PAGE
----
It was not long ago that Samsung entered the gamer world of PCs head on, delivering a very interesting line of notebooks that also gave a name to monitors. This is the case of the Odyssey G7, which has 27 inches, refresh rate set at 240 Hz, high brightness and reproduces everything in 2K, on a display that is quite curved.
Does all this result in a more comfortable game for the eyes? Going further, is it that spending so much money on a gaming monitor is also good for when you need to work just to pay all that money? I used the Odyssey G7 in the last few weeks and I’ll tell you my experience in the next few paragraphs.
Review of the Samsung Odyssey G7 on video
O Tecnoblog is a technology-independent journalistic vehicle that helps people make their next purchase decision since 2005. Our product reviews are opinionated and have no advertising intent. For this reason, we always transparently highlight the positive and negative points of each product.
No company, manufacturer or store has paid the Tecnoblog to produce this content. Our reviews are not reviewed or approved by external agents. The Odyssey G7 monitor was provided by Samsung on loan. The product will be returned to the company after testing.
Design and connections
This is a gamer monitor, but Samsung has not decided that it needs to be a Christmas tree, or be more prominent on the table than the computer itself next door. This, in fact, is a thought that already permeates even Odyssey notebooks. Here the monitor Odyssey G7 is a little sober and has a look already characteristic of others from Samsung itself: that means black base and rear with lines strolling on all sides.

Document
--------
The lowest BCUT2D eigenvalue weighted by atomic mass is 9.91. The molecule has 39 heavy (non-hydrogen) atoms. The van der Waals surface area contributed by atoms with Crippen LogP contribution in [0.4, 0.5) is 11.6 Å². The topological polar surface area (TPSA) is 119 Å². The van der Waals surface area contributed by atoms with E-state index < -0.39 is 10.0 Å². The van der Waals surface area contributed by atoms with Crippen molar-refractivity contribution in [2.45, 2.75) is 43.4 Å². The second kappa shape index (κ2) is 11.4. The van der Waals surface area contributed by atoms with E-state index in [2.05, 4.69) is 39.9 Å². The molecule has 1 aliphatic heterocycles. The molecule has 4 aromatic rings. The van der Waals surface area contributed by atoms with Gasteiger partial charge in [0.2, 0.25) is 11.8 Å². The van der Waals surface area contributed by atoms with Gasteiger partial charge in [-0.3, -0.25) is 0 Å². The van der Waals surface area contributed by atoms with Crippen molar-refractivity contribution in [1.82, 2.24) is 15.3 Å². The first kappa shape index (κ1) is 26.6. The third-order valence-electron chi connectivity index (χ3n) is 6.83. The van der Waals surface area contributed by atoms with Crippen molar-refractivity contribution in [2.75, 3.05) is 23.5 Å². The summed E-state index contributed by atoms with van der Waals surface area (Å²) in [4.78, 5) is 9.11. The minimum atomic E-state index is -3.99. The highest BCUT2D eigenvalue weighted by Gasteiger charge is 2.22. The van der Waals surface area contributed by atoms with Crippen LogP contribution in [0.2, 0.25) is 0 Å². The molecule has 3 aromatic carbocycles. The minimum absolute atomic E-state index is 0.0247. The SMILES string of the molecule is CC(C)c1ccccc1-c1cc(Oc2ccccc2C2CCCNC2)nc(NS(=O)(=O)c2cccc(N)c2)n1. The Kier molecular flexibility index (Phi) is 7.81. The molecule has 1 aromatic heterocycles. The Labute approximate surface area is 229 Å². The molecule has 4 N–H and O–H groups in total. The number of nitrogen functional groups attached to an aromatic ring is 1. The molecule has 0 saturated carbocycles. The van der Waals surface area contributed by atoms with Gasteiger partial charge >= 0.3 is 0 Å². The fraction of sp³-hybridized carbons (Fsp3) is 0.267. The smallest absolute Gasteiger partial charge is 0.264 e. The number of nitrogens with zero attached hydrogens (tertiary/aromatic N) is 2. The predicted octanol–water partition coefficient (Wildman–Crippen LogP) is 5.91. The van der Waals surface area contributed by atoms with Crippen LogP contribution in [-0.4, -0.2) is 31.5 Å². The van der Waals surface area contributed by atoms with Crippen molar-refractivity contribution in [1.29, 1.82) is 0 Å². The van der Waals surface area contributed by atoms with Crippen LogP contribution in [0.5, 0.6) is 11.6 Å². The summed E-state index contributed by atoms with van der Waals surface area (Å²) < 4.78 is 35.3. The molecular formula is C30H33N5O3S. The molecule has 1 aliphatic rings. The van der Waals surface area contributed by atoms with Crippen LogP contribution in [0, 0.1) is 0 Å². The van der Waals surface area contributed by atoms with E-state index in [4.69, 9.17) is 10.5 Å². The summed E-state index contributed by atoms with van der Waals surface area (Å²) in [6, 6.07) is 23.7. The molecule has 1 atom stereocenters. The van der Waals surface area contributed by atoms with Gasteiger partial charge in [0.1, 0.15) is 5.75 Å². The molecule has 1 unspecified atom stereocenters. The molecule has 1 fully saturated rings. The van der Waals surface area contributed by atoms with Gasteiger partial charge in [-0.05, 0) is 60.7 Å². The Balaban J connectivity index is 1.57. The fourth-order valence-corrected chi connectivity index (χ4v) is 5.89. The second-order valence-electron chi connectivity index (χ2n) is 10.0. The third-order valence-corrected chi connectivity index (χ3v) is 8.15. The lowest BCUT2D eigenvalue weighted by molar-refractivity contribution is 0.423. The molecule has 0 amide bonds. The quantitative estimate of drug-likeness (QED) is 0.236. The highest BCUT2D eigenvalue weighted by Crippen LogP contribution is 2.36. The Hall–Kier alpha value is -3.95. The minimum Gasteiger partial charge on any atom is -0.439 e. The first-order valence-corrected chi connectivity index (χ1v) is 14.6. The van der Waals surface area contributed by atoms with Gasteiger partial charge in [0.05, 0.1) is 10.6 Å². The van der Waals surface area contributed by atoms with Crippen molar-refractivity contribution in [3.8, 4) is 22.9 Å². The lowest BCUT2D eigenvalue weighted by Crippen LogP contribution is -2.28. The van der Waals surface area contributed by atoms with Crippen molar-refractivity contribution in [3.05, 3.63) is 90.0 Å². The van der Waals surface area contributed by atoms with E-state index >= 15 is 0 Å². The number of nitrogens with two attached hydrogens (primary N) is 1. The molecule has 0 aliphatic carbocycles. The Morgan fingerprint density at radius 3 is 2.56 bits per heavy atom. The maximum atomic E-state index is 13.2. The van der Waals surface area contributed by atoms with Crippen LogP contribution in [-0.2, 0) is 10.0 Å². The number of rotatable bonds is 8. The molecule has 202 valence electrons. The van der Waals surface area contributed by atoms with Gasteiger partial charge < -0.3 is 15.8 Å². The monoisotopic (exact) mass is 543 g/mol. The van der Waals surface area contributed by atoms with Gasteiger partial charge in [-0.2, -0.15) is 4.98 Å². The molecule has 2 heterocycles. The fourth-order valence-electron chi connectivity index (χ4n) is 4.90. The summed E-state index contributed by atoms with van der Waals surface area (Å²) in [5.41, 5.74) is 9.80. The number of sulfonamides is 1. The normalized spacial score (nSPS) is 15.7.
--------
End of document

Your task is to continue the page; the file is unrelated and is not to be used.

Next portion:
To remind the user that the monitor is a gamer, Samsung placed a set of LEDs on the base fixation point, along with two others just on the sides, further down and a centralized LED that stays on when the screen is off or all the time, you choose. But seriously, what really calls attention is the curvature of the whole.
This is one of the most closed curvature monitors on the market, at 1000R and that means visual comfort, or it should. At just 27 inches and so close to the eyes, I didn’t notice any significant advantage in curvature. In fact, for using this type of canvas for the first time, it took me a long time to get used to that long lines appear twisted, but in fact they are straight.
The base that holds the monitor is very generous and occupies a considerable space on the table, much more than my work monitor, which is similar in size, being a 29-inch ultrawide. Around here, on the table, the base took up more than a third of the space, but this was not a real problem, since the feet are open. I was really bothered by the ease with which the monitor flickers.
When typing the text of this review the screen is shaking noticeably, and look that I don’t even hit the keys too hard. Speaking of support, the only support point serves as a hiding place for cables and has support for headphones. It’s cool, but it is behind and I haven’t used it at any time. It would be more interesting from the side.
It is even possible to adjust the position of the screen in several ways, leaving the display standing if you want to watch videos shot with the smartphone in this orientation, without the black bars.
The connections are all in the background, one HDMI 2.0, two USB 3.0 with fast charging, two DisplayPort 1.4 ports, together with a connection for headphones or speakers and the socket, which uses a small brick as a source on the outside . You can connect two image sources at the same time and split the screen, but since 16: 9 is not that wide, the experience will not be the best. This feature is a beauty in the 42 inches at 32: 9 of another monitor from Samsung itself, but not here.